"The Candle That Burns Brightest..."
note:      I wrote the first two lines and final three lines before
writing the rest.
author:      Rodlox.
archive: jackfic.org
pairing: Jack/OFC...sorta.
spoilers:      2010, Learning Curve.

Sam opened her eyes.  "I'm - we're not dead?"  Lying on a carpetless
floor, yes; dead, no.

"Would you rather be?"

"No," Sam answered honestly.  "I just thought that -- well, that the
Aschenn defense system would be fatal."  As it was, her legs and arms
were still numb.

"Tsk.  After all these years, you still are incapable of telling the
difference between Aschenn and Tollan handicrafts?"  She
chuckled.  "Are you suggesting that you did what you did because you
thought it would be a one-way affair?"

Sam craned her neck up to see who she was talking to.  "Merryn? 
What're you doing here - wherever here is?"

Merryn nodded.  "'tis I, said the fly.  As for your second question;
well, it was either me or Jack...  And he's not really in the mood
for talking to you right now."

"I can about imagine."  From what Sam could see, she was in a jail
cell; and Merryn was outside of it, sitting on a rail that ran the
length of this room.

The much younger woman raised an eyebrow.  "Can you?  I much doubt

"And why's that?" Sam wanted to know.


"I don't understand."

"You graciously accepted the knowledge of how to build naquadah
reactors  --  yet you were against both the nanites and the old-
fashioned learning we proposed to return to."

"It wasn't old-fashioned, Merryn!" Sam said defensively.  "It was
barely a step away from nanites themselves."  Sam could still
remember the shudder of revulsion she'd felt when faced with a swarm
of tiny mosquito-like robots...the 'old-fashioned way' according to
the Orbanians.

"Not for you," Merryn corrected.  "But for us, those were old-
fashioned."  A curious grin appeared on her face.  "Tell me, did you
think we created the nanites ex nihilo?"  A weary sigh excaped her as
the grin left.  "So we had no choice but to tell them."

"And by 'them', you mean...?"

"One of the many allies you carry anger towards: the Aschenn.  We
asked, they did."

"You *asked* them to??" Sam repeated.  There was some feeling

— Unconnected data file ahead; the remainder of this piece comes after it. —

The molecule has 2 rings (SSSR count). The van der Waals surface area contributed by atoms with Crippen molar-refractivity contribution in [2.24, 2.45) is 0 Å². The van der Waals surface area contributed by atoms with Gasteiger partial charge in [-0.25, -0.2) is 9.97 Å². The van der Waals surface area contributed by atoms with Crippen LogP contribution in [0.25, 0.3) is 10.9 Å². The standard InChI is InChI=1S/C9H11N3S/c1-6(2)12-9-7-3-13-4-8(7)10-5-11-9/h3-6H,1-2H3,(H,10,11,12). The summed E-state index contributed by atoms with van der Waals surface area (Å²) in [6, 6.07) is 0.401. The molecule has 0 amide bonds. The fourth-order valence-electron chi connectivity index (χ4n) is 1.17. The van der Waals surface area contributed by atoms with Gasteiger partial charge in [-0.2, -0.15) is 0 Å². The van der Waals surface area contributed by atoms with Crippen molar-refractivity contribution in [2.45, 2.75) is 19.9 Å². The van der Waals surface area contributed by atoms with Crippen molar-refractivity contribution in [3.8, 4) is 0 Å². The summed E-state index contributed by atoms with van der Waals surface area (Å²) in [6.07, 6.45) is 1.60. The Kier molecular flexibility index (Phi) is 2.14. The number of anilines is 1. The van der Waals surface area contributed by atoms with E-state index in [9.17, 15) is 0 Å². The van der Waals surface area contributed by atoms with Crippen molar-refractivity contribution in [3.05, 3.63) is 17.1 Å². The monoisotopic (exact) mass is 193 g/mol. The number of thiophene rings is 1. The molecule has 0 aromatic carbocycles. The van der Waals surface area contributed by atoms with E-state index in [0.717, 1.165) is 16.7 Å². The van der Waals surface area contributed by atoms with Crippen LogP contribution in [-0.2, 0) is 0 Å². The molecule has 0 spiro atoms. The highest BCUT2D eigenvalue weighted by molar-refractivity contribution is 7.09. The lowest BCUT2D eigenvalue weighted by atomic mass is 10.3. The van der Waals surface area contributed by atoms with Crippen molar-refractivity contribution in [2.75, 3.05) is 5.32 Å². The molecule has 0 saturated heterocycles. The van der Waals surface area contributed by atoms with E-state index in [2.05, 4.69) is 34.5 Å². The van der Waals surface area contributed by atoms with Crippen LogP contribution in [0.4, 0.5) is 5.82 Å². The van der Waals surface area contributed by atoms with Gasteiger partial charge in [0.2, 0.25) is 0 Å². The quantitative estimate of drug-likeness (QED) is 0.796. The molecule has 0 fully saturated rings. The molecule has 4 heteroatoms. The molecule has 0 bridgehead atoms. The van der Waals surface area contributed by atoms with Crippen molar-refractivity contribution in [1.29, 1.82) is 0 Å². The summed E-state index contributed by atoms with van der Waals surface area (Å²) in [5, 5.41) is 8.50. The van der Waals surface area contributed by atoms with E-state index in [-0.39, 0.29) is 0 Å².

returning to her arms and legs.  "Why?"

"Equilibrium, Colonel.  A concept I thought you were familiar with."

"We never rendered any worlds barren."

Merryn raised an eyebrow.  "Are you sure?"

"I'm positive."

"On Pc2-t57, the Tilgathwii have a saying, 'when System Lords fight,
it is the Humans who suffer.'  By wiping out the major Goa'uld, you
encouraged that sort of fighting...as well as clearing the field for
Apophis and Anubis to come dangerously close to supremacy.

"In contrast, we of Orban simply asked the Aschenn to use a temporary
device, so that you could see what a dislocated society felt like,
the sensation that you are living on the final razor edge of your
peoples' history.

"I'm simply surprised it took you this long to figure it out. 
Doesn't say much about intelligence, does it?" with a Jack-like irony.

"You still haven't said why it's equilibrium."

"You want an example?" asked an amused Merryn.  "You were
instrumental in bringing Earth monoculture crops to Edora.  How many
Edorans were left, after the Fire Rain Famines?"  Sam opened her
mouth, but Merryn interupted.  "'Not our fault', is that what you
were going to say?"

Feeling returning to her arms, Sam pushed herself up into a sitting
position.  "How?" she asked.  "How did you do it?" half afraid to
hear the answer.

"It was simple, actually.  I visited the Holocaust Museums in a few
Earth countries, returned to Orban to share that bit of knowledge
with a few Orbanians who were part of our diplomatic mission to the

"That still doesn't answer the question."

Merryn's eyes narrowed to slits for this sentance: "They saw in Earth
what they saw on the Volian Union -- mass death."

Sam frowned.  "You're saying that they did this to us because of